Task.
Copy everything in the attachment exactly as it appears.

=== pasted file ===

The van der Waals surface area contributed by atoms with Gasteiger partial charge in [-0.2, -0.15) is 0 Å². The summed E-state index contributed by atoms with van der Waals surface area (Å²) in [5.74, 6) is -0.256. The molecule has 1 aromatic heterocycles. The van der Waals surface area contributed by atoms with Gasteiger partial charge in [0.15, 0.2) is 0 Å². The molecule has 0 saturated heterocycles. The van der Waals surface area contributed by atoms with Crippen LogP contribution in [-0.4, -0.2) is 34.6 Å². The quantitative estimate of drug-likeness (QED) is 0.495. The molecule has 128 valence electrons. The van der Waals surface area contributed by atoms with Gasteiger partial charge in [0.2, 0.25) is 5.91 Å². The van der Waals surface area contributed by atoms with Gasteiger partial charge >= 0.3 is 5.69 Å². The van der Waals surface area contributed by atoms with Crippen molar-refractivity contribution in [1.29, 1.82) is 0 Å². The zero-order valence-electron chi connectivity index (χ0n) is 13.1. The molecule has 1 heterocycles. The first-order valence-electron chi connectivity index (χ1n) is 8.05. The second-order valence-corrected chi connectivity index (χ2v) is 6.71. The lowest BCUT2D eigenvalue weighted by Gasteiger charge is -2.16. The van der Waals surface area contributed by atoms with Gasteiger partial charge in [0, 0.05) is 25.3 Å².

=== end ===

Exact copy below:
The van der Waals surface area contributed by atoms with Gasteiger partial charge in [-0.2, -0.15) is 0 Å². The summed E-state index contributed by atoms with van der Waals surface area (Å²) in [5.74, 6) is -0.256. The molecule has 1 aromatic heterocycles. The van der Waals surface area contributed by atoms with Gasteiger partial charge in [0.15, 0.2) is 0 Å². The molecule has 0 saturated heterocycles. The van der Waals surface area contributed by atoms with Crippen LogP contribution in [-0.4, -0.2) is 34.6 Å². The quantitative estimate of drug-likeness (QED) is 0.495. The molecule has 128 valence electrons. The van der Waals surface area contributed by atoms with Gasteiger partial charge in [0.2, 0.25) is 5.91 Å². The van der Waals surface area contributed by atoms with Gasteiger partial charge >= 0.3 is 5.69 Å². The van der Waals surface area contributed by atoms with Crippen molar-refractivity contribution in [1.29, 1.82) is 0 Å². The zero-order valence-electron chi connectivity index (χ0n) is 13.1. The molecule has 1 heterocycles. The first-order valence-electron chi connectivity index (χ1n) is 8.05. The second-order valence-corrected chi connectivity index (χ2v) is 6.71. The lowest BCUT2D eigenvalue weighted by Gasteiger charge is -2.16. The van der Waals surface area contributed by atoms with Gasteiger partial charge in [0, 0.05) is 25.3 Å².